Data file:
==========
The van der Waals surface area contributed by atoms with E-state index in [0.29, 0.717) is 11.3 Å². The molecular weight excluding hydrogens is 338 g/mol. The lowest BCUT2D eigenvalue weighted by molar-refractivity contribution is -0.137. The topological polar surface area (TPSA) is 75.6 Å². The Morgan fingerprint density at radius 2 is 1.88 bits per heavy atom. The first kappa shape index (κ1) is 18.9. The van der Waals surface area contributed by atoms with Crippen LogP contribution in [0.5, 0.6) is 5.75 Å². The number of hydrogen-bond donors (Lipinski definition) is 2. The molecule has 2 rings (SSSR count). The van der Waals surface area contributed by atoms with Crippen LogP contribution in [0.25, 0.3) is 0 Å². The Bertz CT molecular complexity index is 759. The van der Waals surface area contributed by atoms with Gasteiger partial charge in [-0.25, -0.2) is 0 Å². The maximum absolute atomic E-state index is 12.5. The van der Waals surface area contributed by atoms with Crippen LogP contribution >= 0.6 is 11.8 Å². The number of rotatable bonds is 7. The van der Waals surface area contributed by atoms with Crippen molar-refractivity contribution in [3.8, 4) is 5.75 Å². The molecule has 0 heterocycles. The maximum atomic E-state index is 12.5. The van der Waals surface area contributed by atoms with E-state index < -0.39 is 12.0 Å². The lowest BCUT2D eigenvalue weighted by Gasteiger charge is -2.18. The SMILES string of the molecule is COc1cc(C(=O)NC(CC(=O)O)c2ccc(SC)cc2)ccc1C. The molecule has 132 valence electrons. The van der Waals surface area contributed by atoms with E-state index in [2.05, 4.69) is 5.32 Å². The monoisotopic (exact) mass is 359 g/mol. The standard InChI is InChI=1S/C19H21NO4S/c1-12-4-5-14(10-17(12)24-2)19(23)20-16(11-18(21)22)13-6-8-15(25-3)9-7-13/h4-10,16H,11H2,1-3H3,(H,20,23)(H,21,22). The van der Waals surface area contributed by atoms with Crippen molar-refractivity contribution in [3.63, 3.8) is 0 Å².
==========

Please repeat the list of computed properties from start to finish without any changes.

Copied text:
The van der Waals surface area contributed by atoms with E-state index in [0.29, 0.717) is 11.3 Å². The molecular weight excluding hydrogens is 338 g/mol. The lowest BCUT2D eigenvalue weighted by molar-refractivity contribution is -0.137. The topological polar surface area (TPSA) is 75.6 Å². The Morgan fingerprint density at radius 2 is 1.88 bits per heavy atom. The first kappa shape index (κ1) is 18.9. The van der Waals surface area contributed by atoms with Crippen LogP contribution in [0.5, 0.6) is 5.75 Å². The number of hydrogen-bond donors (Lipinski definition) is 2. The molecule has 2 rings (SSSR count). The van der Waals surface area contributed by atoms with Crippen LogP contribution in [0.25, 0.3) is 0 Å². The Bertz CT molecular complexity index is 759. The van der Waals surface area contributed by atoms with Gasteiger partial charge in [-0.25, -0.2) is 0 Å². The maximum absolute atomic E-state index is 12.5. The van der Waals surface area contributed by atoms with Crippen LogP contribution >= 0.6 is 11.8 Å². The number of rotatable bonds is 7. The van der Waals surface area contributed by atoms with Crippen molar-refractivity contribution in [3.8, 4) is 5.75 Å². The molecule has 0 heterocycles. The maximum atomic E-state index is 12.5. The van der Waals surface area contributed by atoms with E-state index < -0.39 is 12.0 Å². The lowest BCUT2D eigenvalue weighted by Gasteiger charge is -2.18. The SMILES string of the molecule is COc1cc(C(=O)NC(CC(=O)O)c2ccc(SC)cc2)ccc1C. The molecule has 132 valence electrons. The van der Waals surface area contributed by atoms with E-state index in [2.05, 4.69) is 5.32 Å². The monoisotopic (exact) mass is 359 g/mol. The standard InChI is InChI=1S/C19H21NO4S/c1-12-4-5-14(10-17(12)24-2)19(23)20-16(11-18(21)22)13-6-8-15(25-3)9-7-13/h4-10,16H,11H2,1-3H3,(H,20,23)(H,21,22). The van der Waals surface area contributed by atoms with Crippen molar-refractivity contribution in [3.63, 3.8) is 0 Å².